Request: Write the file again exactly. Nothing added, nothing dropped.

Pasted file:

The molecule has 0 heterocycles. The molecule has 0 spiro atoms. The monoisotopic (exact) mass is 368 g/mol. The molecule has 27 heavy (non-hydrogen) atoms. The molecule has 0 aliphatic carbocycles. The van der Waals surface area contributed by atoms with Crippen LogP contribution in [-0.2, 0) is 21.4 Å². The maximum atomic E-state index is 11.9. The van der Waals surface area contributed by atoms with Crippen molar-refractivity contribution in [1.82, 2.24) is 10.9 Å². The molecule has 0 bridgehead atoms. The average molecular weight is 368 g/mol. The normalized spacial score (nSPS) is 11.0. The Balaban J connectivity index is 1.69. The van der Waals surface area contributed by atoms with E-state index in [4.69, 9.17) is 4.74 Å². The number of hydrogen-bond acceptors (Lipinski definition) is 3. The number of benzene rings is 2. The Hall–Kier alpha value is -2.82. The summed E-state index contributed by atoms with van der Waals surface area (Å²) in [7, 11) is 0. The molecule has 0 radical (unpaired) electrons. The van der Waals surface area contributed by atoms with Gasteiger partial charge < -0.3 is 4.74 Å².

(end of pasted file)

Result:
The molecule has 0 heterocycles. The molecule has 0 spiro atoms. The monoisotopic (exact) mass is 368 g/mol. The molecule has 27 heavy (non-hydrogen) atoms. The molecule has 0 aliphatic carbocycles. The van der Waals surface area contributed by atoms with Crippen LogP contribution in [-0.2, 0) is 21.4 Å². The maximum atomic E-state index is 11.9. The van der Waals surface area contributed by atoms with Crippen molar-refractivity contribution in [1.82, 2.24) is 10.9 Å². The molecule has 0 bridgehead atoms. The average molecular weight is 368 g/mol. The normalized spacial score (nSPS) is 11.0. The Balaban J connectivity index is 1.69. The van der Waals surface area contributed by atoms with E-state index in [4.69, 9.17) is 4.74 Å². The number of hydrogen-bond acceptors (Lipinski definition) is 3. The number of benzene rings is 2. The Hall–Kier alpha value is -2.82. The summed E-state index contributed by atoms with van der Waals surface area (Å²) in [7, 11) is 0. The molecule has 0 radical (unpaired) electrons. The van der Waals surface area contributed by atoms with Gasteiger partial charge < -0.3 is 4.74 Å².